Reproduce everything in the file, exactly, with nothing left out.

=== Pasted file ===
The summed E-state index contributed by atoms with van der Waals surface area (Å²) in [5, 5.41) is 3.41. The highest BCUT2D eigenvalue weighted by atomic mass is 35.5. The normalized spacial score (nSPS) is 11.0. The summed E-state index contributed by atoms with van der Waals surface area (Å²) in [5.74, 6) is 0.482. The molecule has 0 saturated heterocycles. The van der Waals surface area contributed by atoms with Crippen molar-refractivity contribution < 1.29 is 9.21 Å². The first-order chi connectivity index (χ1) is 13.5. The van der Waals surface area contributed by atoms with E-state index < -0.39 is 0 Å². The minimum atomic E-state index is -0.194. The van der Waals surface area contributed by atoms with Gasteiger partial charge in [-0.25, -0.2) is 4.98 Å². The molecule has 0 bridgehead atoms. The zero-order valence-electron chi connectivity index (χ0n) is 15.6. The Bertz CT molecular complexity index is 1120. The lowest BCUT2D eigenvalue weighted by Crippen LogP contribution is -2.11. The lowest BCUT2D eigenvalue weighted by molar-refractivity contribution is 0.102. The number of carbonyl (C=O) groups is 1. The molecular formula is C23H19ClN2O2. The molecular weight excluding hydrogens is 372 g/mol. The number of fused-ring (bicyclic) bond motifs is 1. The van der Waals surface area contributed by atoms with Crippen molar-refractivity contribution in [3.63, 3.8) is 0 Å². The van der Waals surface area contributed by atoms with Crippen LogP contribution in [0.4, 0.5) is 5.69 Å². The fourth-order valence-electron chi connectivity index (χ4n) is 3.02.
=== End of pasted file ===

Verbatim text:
The summed E-state index contributed by atoms with van der Waals surface area (Å²) in [5, 5.41) is 3.41. The highest BCUT2D eigenvalue weighted by atomic mass is 35.5. The normalized spacial score (nSPS) is 11.0. The summed E-state index contributed by atoms with van der Waals surface area (Å²) in [5.74, 6) is 0.482. The molecule has 0 saturated heterocycles. The van der Waals surface area contributed by atoms with Crippen molar-refractivity contribution < 1.29 is 9.21 Å². The first-order chi connectivity index (χ1) is 13.5. The van der Waals surface area contributed by atoms with E-state index < -0.39 is 0 Å². The minimum atomic E-state index is -0.194. The van der Waals surface area contributed by atoms with Gasteiger partial charge in [-0.25, -0.2) is 4.98 Å². The molecule has 0 bridgehead atoms. The zero-order valence-electron chi connectivity index (χ0n) is 15.6. The Bertz CT molecular complexity index is 1120. The lowest BCUT2D eigenvalue weighted by Crippen LogP contribution is -2.11. The lowest BCUT2D eigenvalue weighted by molar-refractivity contribution is 0.102. The number of carbonyl (C=O) groups is 1. The molecular formula is C23H19ClN2O2. The molecular weight excluding hydrogens is 372 g/mol. The number of fused-ring (bicyclic) bond motifs is 1. The van der Waals surface area contributed by atoms with Crippen molar-refractivity contribution in [3.63, 3.8) is 0 Å². The van der Waals surface area contributed by atoms with Crippen LogP contribution in [0.4, 0.5) is 5.69 Å². The fourth-order valence-electron chi connectivity index (χ4n) is 3.02.